Is My Pet's Flea Medicine Still Working? How Long Do Flea and Tick Meds Last?

Jennifer Coates, DVM
By Jennifer Coates, DVM on Jan. 26, 2015

By Jennifer Coates, DVM

Would you like to reduce the number of flea and tick treatments you have to give to your pets? If so, you have probably found yourself wondering whether or not the flea and tick medication you gave at some point in the past is still protecting your pet.

The answer depends on what type of flea and tick medicine you use. Some products have almost no residual activity, meaning that even if they are effective at killing fleas and ticks that are already on your pet, they do almost nothing to prevent new parasites from reestablishing an infestation. In these cases, a missed dose can quickly lead to treatment failure.

The most popular flea and tick medications for dogs and cats last for at least a month; some are even effective for eight to twelve weeks! Information about exactly how long a particular product works against different types of parasites is readily available on the medication’s label, manufacturer’s website, or by talking to your veterinarian.

Protect Your Pet Year-Round

The Companion Animal Parasite Council recommends that dogs and cats receive year-round protection against fleas and ticks. The reasons behind this are simple. Even in areas with bitterly cold winters or extremely hot and dry summers, fleas can easily live out their entire life cycle inside a home. Changes in climate are also making it more difficult to predict exactly when flea and tick seasons start and stop. Incorrectly timed or missed doses of medication put dogs and cats at risk for having fleas and ticks and increase their vulnerability to the diseases – Rocky Mountain spotted fever, ehrlichiosis, Lyme disease, anemia, and more – that these parasites can carry.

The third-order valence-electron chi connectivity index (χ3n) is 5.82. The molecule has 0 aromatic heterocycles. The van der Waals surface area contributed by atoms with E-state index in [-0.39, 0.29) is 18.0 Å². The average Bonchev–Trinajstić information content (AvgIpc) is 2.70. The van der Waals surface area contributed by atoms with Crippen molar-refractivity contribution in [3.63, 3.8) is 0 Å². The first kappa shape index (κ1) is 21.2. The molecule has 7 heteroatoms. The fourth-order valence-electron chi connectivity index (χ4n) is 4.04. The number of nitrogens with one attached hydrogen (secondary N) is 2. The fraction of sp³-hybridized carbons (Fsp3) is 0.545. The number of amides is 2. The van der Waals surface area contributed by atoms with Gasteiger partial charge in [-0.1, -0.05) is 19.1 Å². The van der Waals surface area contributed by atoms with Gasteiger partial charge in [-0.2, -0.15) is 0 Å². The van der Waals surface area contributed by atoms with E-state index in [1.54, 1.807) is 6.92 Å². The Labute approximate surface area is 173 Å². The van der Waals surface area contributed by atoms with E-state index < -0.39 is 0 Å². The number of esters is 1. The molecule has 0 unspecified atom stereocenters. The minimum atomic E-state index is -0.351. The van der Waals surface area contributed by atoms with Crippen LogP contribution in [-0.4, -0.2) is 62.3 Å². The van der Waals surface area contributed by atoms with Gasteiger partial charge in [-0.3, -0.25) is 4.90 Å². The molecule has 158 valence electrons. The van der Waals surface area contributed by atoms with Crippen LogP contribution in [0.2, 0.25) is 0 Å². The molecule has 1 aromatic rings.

Year-round treatment for fleas and ticks is best, so pick a product that is easy to give. Collars, spot-ons, pills, or chewable tablets are all reasonable options. Make your choice based on how frequently you want to give the medication and any other concerns that you might have. For example, cats are extremely sensitive to some types of flea and tick medications; even low level exposures can cause illness. For this reason, people who own both dogs and cats may chose to avoid applying topical medications that can be toxic to cats onto their dogs. Before giving any flea and tick treatment to a cat, always double check that the label says it is safe for use in cats.

Protect Your Home, Too!

Another important tool for eliminating parasite infestations is environmental control. Thoroughly vacuuming carpets, floors, and upholstery is the best way to physically remove flea eggs and larvae from the environment. Put pet bedding, linens, and anything else that can be washed through the hottest washer and dryer cycles possible. This is usually all that is needed as long as every pet in the house receives an effective flea and tick medication year-round. If you are dealing with an especially severe infestation, house and yard sprays can also be helpful.

Whatever type of flea and tick medication you chose for your pets, read and follow the directions on the label to maximize its effectiveness. If you have additional questions or concerns, talk to your veterinarian.

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Image: Sakonboon Sansri / via Shutterstock

Jennifer Coates, DVM


Jennifer Coates, DVM


Dr. Jennifer Coates is an accomplished veterinarian, writer, editor, and consultant with years of experience in the fields of veterinary...

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